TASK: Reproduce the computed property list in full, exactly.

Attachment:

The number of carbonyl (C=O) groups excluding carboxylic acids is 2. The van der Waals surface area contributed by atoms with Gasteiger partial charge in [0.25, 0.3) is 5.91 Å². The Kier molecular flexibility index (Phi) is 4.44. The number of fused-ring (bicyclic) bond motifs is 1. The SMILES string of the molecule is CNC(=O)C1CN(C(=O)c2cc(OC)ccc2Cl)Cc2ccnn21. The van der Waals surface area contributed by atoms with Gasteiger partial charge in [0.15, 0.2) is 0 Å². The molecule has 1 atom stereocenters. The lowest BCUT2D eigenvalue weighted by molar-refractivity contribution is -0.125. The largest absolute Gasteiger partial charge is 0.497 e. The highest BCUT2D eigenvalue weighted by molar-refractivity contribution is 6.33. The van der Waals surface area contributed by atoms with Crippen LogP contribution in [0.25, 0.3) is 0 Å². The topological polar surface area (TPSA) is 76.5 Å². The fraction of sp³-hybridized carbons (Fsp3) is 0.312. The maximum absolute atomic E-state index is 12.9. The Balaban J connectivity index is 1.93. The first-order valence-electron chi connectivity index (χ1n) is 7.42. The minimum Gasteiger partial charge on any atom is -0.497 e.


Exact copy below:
The number of carbonyl (C=O) groups excluding carboxylic acids is 2. The van der Waals surface area contributed by atoms with Gasteiger partial charge in [0.25, 0.3) is 5.91 Å². The Kier molecular flexibility index (Phi) is 4.44. The number of fused-ring (bicyclic) bond motifs is 1. The SMILES string of the molecule is CNC(=O)C1CN(C(=O)c2cc(OC)ccc2Cl)Cc2ccnn21. The van der Waals surface area contributed by atoms with Gasteiger partial charge in [0.15, 0.2) is 0 Å². The molecule has 1 atom stereocenters. The lowest BCUT2D eigenvalue weighted by molar-refractivity contribution is -0.125. The largest absolute Gasteiger partial charge is 0.497 e. The highest BCUT2D eigenvalue weighted by molar-refractivity contribution is 6.33. The van der Waals surface area contributed by atoms with Crippen LogP contribution in [0.25, 0.3) is 0 Å². The topological polar surface area (TPSA) is 76.5 Å². The fraction of sp³-hybridized carbons (Fsp3) is 0.312. The maximum absolute atomic E-state index is 12.9. The Balaban J connectivity index is 1.93. The first-order valence-electron chi connectivity index (χ1n) is 7.42. The minimum Gasteiger partial charge on any atom is -0.497 e.